A mere few decades to a century or so after Blavatsky, a number of thinkers had proposed various manners of Grand Synthesis. Never had there been so many Theories of Everything proposed. For this was the twentieth century, a period of unprecedented technological, scientific, social, economic, psychological, and philosophical prgress, where academic specialistation, rapid communications and the information revolution saw the amount of new knowledge increase literally exponentially (as indicated the number of new academic journals that are published each year).
It may be argued that this sort of endevaour is simply doomed from the start now. Arvan Harvat says
"It's nonsensical to speak of grand synthesis now, simply because the scope of knowledge has exploded in such a manner that no person can know what's going on even in his limited field (not to speak of other stuff.). Poincare (died 1912.) was the last universal mathematician, and Alonzo Church the last universal logician. No man in the world can know (seriously), say, 10 % of contemporary mathematics. And "grand synthesizers", like German methapysician Nicolai Hartmann (active mainly before WW1 and between wars) are necessarily an oddity, something like fossils and eccentric curiosities...The antiquated synthesizers [of the Classical and Renaissance world] tried to construct a system of "all" when such an effort still possessed some sense (or was on the verge). Now synthesis of "all" is ridiculous from the start. ...[Consider such ] diverse fields like genetics, astrophysics, brain science, information theory, mathematical linguistics,..."
The following very partial and incomplete esoteric-spiritual Grand Synthesisiers are listed here, but many more could be mentioned, especially from areas of learning that I am not conversant in. So if there are no names on this list that should be, please let me know. Note that this list does not include visionaries in only specialised fields, no matter how far reaching those fields may be. These are people who literally incorporate everything (not just provide a theory that might explain it, but include at least the bare basics of just about everything in their systems of correspondences), in a pythagorean vision of a unifying principle behind the diverse multiplicity
  • Teilhard de Chardin's omega theology, which unites evolutionary science (which means the entire physical universe, from atoms to man) and Christianity
  • Sri Aurobindo, the first truely Integral Thinker (more recently this term has been appropriated by Ken Wilber) who showed that this-worldly Materialism and other-worldly Mysticism/Spirituality were just equally one-sided perspectives, and proposed a cosmotheology in which the static transcendent Absolute Reality adopts a dynamic form (Supermind) through which the cosmos and all finite beings come about. His evolutionary philosophy, culminating in the divinisation of matter itself, paralleled Teilhard's in many ways, although neither knew the other (Teilhard's Phenomenon of Man was only published after his death)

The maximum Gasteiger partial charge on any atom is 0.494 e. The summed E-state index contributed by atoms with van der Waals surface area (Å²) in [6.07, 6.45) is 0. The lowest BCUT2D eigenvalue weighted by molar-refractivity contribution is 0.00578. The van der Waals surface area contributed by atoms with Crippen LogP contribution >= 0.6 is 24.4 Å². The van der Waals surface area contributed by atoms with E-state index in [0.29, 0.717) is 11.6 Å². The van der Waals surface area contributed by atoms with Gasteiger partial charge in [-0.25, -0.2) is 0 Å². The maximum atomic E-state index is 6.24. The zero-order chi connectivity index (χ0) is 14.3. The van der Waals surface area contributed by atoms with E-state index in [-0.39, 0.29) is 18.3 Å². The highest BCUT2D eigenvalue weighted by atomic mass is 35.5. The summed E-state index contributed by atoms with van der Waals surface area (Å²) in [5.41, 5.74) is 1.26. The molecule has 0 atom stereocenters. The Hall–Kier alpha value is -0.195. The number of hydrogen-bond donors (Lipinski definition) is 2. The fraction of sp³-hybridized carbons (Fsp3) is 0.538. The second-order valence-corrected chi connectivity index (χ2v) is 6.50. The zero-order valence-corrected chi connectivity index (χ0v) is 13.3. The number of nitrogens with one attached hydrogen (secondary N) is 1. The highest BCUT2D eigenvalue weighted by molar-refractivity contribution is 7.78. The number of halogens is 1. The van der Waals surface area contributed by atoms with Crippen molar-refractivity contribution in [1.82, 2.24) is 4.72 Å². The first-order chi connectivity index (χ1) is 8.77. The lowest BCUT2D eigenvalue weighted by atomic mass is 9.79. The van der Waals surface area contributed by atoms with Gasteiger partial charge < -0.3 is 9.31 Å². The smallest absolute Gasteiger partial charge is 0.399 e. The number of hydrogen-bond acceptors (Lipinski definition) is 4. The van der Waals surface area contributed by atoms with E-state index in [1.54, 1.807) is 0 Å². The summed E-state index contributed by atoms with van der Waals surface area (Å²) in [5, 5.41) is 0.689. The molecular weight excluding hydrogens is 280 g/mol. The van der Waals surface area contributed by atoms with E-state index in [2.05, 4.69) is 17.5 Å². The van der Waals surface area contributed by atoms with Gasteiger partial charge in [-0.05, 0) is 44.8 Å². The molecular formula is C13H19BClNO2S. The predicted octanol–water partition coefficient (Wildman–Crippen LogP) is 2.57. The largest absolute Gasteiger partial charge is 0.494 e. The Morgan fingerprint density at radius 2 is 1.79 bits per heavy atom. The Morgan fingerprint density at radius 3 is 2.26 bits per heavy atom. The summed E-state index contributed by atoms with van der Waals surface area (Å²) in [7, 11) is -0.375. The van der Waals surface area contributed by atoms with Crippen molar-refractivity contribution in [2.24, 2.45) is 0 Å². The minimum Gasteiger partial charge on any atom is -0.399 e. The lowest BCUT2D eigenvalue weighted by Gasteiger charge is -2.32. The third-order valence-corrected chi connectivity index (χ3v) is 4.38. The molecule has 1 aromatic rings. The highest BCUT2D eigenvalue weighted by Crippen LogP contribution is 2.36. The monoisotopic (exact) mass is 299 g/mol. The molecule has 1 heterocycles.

• Buckmister Fuller (synergy, and other ideas)
  • Edward Haskell's Unified Science
  • Oliver Reiser's Cosmic Humanism
  • Arthur M Young's Reflexive Universe
  • Erich Jantsch's Self-Organising Universe
(Note: I haven't included by the Fourth Way of Gurdjieff and Ouspensky as I have recently come to understand that despite its inclusiveness this only refers to certain slice of Reality, as indicated by the "food diagram" with its subtle (but still physical) energies. In addition, there is no formualtion of objectivist science in Gurdjieff's teachings, it is rather an esoteric system of self-development, and we are looking for esoteric plus science and exoteric, i.e. for expalnatiosn of everything)
Now, in the first decade of the 21st Century, where the Internet has enabled a truely amazing dissemination of information, and where there is even more information around than ever before, it is time for a new synthesis, a grand synthesis of grand syntheses. This is what I am proposing here.
Obviously, I am not the first to attempt such a task, as there are many who are undertaking this sort of thing right now. Increased information and data flow encourages increased interpretaion and revisioning of that data flow, in a positive feedback loop that sees us roaring to the Singularity, with many "cells" of the global "noosphere" working in parallel
Perhaps the most ambitious of the current grand synthesisers of grand synthesisers - the meta-grand synthesisers if you will ;-) - would have to be the american philosopher Ken Wilber, whose flawed yet still immensely ambitious Integral Synthesis serves as a current indicator and touchstone of where we are at right now. It is worth pointing out that although Ken Wilber pays homage to Sri Aurobindo (who he completely misunderstands) and Erich Jantsch, among many many others who he has been inspired by and integrated into his grand synethsis (or Integral System) he does not include innovative thinkers like Haskell, or Stan Gooch (who although primarily psychologically-orientated, makes many important contributions)
What I humbly intend to do is to create a larger and grander Integral Worldview, my own version of the Theory of Everything.